Edit: Though posted only a week ago, we have discovered another R package called
ggBrain which has slightly different functions than what our package has. Because of this, we have altered the name of our package to
ggseg short for
ggsegmentation which is a better description of what our package does.
I’ve not written a post in a while. Mostly because of summer vacation, and also because I have been a little swamped at work. Fortunately, I got back to work with new gusto in August, and have something exciting to show you!
A while a go, my co-worker Didac, approached me with an idea for creating the possibility to plot brain segmentations directly in R. I loved the idea, and went straight at it, though, overly complicated and the initial project I started is a little stalled.
Before the summer, he showed me what he really intended, and it is brilliant! So, we worked a bit together, and have scambled together the first little package we have ever made.
The ggseg package is intended for those who need to easily plot results or overviews of segmentet data.
In neuroimaging, we often run analyses that segment the brain into different regions, according to different types of classification atlases.
We have, to begin with, focused on two atlases from the popular software Freesurfer, the Desikan-Killany cortical atlas (dk), and the subcortical segmentation atlas (aseg).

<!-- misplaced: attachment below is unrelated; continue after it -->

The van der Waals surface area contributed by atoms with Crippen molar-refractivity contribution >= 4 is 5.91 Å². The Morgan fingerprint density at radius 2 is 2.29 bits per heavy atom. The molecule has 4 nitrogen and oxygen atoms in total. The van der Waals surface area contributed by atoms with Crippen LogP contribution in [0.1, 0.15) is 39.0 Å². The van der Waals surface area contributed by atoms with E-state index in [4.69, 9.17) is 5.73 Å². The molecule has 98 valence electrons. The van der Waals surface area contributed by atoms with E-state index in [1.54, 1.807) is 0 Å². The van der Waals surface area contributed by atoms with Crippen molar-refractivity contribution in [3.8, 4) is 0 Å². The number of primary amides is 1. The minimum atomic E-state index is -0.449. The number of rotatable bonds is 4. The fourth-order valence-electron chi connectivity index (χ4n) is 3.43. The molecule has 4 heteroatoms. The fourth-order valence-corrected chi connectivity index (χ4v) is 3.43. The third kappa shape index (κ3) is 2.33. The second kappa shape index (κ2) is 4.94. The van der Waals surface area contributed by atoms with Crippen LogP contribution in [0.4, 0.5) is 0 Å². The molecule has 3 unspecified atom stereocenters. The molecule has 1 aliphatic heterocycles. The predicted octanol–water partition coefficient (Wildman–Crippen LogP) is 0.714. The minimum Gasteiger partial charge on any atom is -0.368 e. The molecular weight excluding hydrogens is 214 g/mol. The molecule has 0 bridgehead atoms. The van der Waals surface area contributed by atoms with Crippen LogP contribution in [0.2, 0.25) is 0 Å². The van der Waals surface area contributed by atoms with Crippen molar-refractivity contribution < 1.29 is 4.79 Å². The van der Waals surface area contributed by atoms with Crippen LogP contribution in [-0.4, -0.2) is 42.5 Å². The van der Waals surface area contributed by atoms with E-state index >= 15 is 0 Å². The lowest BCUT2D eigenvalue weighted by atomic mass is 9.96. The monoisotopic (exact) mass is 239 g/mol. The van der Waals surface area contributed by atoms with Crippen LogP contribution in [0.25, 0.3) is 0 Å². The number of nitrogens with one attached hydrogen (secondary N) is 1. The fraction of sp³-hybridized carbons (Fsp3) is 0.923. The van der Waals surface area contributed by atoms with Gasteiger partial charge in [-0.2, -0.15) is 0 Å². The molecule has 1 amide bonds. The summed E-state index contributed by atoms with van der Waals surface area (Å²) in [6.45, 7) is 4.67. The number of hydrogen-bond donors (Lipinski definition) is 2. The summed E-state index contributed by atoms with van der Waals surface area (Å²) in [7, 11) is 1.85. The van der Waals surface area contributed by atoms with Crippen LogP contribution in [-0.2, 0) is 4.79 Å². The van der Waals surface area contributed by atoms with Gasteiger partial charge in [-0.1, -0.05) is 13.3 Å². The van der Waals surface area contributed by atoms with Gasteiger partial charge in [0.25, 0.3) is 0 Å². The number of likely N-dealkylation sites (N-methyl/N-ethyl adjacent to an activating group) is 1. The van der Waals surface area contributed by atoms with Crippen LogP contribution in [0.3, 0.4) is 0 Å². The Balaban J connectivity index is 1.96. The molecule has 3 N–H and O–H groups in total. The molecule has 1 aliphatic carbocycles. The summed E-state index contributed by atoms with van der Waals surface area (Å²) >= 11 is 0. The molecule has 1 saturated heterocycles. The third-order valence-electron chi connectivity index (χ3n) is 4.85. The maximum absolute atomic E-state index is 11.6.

These two segmentation atlases are automatically run on any structural T1-weighted MRI image run through Freesurfers
recon-all command, and such is data many people have.
It can give you, per MRI image, mean values of region and thickness for each region in the atlas, that you can use with your hearts delight for analyses.
But, once analysed, there is not particlarly easy way of plotting the results, and we couldn’t have that!
So, after some laborious manual work in tracing the segments from the atlases into scalable vector graphics (svg), transforming it to GIS data, and then fortifying this in R for ggplot’ing, we finally have some good stuff.
Now, this is the first time we are writing any type of package, or functions like this. I’m sure we can improve the code quite a lot, and we are very happy to receive any pull requests for improvements and to learn more. But for now, the functions work well, and we’d like to introduce it to you.
This package is developed as part of our work in our lab The Center for Lifespan Changes in Brain and Cognition, and is thus released on our lab-github. It is not a CRAN-package, but if we get some more assistance/experience we will considering releaseing it on CRAN at some point.
So, you can install this using devtools, and we recommend building the vignette also.
Once installed, you can have a look through the vignette with
vignette(ggseg), but I’ll cover some basics here.
ggseg is made using
ggplot2. Who doesn’t love ggplot. It is sleek and beautiful, and we wanted these plots to be compatible with ggplot functions, like
Out-of-the box, calling ggseg directly will plot the dk atlas.
library(tidyverse) library(ggseg) ggseg()
You can also choose to stack the hemispheres ontop of each other, if that works better for you.
Of course, this grey thing isn’t particularly fun to look at, so we can do some colourings.
The atlases all have a variable called
region, which will colour different sections in meaningful ways.
You do this with ggplot
But there are so many labels! We can’t fit them all for this atlas. We can turn them off!.